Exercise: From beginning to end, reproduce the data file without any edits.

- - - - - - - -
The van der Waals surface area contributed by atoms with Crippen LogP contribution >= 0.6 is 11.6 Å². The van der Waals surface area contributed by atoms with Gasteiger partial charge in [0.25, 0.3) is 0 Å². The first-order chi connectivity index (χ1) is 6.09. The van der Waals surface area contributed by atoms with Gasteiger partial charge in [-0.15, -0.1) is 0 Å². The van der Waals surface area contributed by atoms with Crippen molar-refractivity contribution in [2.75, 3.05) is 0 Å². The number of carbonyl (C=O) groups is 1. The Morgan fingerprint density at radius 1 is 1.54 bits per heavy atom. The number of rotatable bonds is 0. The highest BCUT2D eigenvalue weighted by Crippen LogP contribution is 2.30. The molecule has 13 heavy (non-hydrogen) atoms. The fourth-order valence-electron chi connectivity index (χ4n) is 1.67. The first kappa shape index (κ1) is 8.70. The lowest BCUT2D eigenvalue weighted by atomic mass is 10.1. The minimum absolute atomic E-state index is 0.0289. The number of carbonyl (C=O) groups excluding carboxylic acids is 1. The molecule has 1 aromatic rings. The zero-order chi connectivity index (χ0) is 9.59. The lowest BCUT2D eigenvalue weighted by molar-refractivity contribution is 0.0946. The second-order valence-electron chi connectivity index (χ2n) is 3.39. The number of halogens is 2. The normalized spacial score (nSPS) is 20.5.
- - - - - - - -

The van der Waals surface area contributed by atoms with Crippen LogP contribution >= 0.6 is 11.6 Å². The van der Waals surface area contributed by atoms with Gasteiger partial charge in [0.25, 0.3) is 0 Å². The first-order chi connectivity index (χ1) is 6.09. The van der Waals surface area contributed by atoms with Gasteiger partial charge in [-0.15, -0.1) is 0 Å². The van der Waals surface area contributed by atoms with Crippen molar-refractivity contribution in [2.75, 3.05) is 0 Å². The number of carbonyl (C=O) groups is 1. The Morgan fingerprint density at radius 1 is 1.54 bits per heavy atom. The number of rotatable bonds is 0. The highest BCUT2D eigenvalue weighted by Crippen LogP contribution is 2.30. The molecule has 13 heavy (non-hydrogen) atoms. The fourth-order valence-electron chi connectivity index (χ4n) is 1.67. The first kappa shape index (κ1) is 8.70. The lowest BCUT2D eigenvalue weighted by atomic mass is 10.1. The minimum absolute atomic E-state index is 0.0289. The number of carbonyl (C=O) groups excluding carboxylic acids is 1. The molecule has 1 aromatic rings. The zero-order chi connectivity index (χ0) is 9.59. The lowest BCUT2D eigenvalue weighted by molar-refractivity contribution is 0.0946. The second-order valence-electron chi connectivity index (χ2n) is 3.39. The number of halogens is 2. The normalized spacial score (nSPS) is 20.5.